There were claims that near the end of his life, Oyama named Matsui (then ranked 5th dan, and clearly junior in rank to several senior instructors) to succeed him in leading the IKO. However this claim has been disputed with Oyama's family and Matsui himself.
In 1995 any new Kyokushin organization that claimed the name IKO, Kyokushinkaikan, were referred to by Kyokushin practitioners by numbers, such as IKO-1 (Matsui group), IKO-2 etc. Due to this break up, many attempted to establish their own leadership. For example, IKO-2 was not organized by Oyama's family, although Chiyako Oyama was asked to succeed after her husband as Kaicho. Chiyako Oyama stepped away from the political fight and founded the Mas Oyama Memorial Foundation with her daughters, still retaining the rights to the companies that managed IKO Kyokushinkaikan during Mas Oyama's leadership.
Oyama's widow died in June 2006 after a long illness. Mas Oyama's youngest daughter, Kikuko (also known as Kuristina) now oversees the management of the original IKO Kyokushin kaikan Honbu. She also published a book in 2010, a collective memoir of Mas Oyama and his teachings.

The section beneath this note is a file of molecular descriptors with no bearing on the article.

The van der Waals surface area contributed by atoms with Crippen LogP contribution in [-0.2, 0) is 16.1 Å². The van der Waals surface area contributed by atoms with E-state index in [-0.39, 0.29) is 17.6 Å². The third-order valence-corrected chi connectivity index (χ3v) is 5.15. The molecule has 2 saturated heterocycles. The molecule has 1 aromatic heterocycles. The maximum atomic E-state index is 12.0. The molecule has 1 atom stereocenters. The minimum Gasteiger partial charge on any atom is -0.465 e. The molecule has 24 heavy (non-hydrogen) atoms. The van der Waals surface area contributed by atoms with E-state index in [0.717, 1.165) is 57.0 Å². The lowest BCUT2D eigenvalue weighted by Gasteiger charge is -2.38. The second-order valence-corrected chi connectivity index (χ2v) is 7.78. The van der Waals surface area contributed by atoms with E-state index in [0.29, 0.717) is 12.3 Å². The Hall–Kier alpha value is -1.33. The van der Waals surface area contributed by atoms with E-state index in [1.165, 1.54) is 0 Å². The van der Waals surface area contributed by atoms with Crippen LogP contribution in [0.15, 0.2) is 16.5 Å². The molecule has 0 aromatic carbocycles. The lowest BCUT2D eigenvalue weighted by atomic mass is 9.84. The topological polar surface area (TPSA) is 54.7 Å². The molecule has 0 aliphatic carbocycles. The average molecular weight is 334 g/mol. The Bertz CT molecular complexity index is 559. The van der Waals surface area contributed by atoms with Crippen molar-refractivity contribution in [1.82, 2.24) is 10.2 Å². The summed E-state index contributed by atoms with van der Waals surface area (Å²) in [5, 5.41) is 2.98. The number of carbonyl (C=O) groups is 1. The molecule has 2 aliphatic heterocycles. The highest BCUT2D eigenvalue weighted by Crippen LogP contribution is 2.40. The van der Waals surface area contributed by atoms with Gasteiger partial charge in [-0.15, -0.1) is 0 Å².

In May 2012, the Japanese Patent Office granted the Kyokushin related trademarks to Kikuko Kuristina Oyama, after years of long court battle. She has internationally trademarked and copyrighted her father's work and devotes the proceeds to various charities.
Techniques and training
Kyokushin Karate training consists of three main elements: technique, forms, and sparring. These are sometimes referred to as the three "K's" after the Japanese words for them: kihon (basics), kata (formalized sequences of combat techniques), and kumite (sparring).
See also: Karate kata
Kata is a form of ritualized self-training in which patterned or memorized movements are done in order to practice a form of combat maneuverings. According to a highly regarded Kyokushin text, "The Budo Karate of Mas Oyama" by Cameron Quinn, long time interpreter to Oyama, the kata of Kyokushin are classified into Northern and Southern Kata.